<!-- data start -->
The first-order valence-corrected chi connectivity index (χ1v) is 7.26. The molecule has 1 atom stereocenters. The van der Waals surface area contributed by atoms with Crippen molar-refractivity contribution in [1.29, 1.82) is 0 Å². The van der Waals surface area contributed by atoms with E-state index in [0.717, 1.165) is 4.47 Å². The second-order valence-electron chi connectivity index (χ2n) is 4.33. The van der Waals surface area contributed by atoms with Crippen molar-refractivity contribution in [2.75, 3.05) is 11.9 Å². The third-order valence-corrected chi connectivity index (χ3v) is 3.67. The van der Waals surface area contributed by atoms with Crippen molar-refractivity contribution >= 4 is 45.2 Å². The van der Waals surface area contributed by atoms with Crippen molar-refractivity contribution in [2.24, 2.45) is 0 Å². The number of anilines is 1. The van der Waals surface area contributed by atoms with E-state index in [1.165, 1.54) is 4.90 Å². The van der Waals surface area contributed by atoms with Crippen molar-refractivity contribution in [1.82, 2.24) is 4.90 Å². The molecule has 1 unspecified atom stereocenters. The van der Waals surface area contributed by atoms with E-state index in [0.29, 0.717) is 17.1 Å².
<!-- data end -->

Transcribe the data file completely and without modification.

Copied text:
The first-order valence-corrected chi connectivity index (χ1v) is 7.26. The molecule has 1 atom stereocenters. The van der Waals surface area contributed by atoms with Crippen molar-refractivity contribution in [1.29, 1.82) is 0 Å². The van der Waals surface area contributed by atoms with E-state index in [0.717, 1.165) is 4.47 Å². The second-order valence-electron chi connectivity index (χ2n) is 4.33. The van der Waals surface area contributed by atoms with Crippen molar-refractivity contribution in [2.75, 3.05) is 11.9 Å². The third-order valence-corrected chi connectivity index (χ3v) is 3.67. The van der Waals surface area contributed by atoms with Crippen molar-refractivity contribution >= 4 is 45.2 Å². The van der Waals surface area contributed by atoms with Crippen molar-refractivity contribution in [2.24, 2.45) is 0 Å². The number of anilines is 1. The van der Waals surface area contributed by atoms with E-state index in [1.165, 1.54) is 4.90 Å². The van der Waals surface area contributed by atoms with Crippen molar-refractivity contribution in [1.82, 2.24) is 4.90 Å². The molecule has 1 unspecified atom stereocenters. The van der Waals surface area contributed by atoms with E-state index in [0.29, 0.717) is 17.1 Å².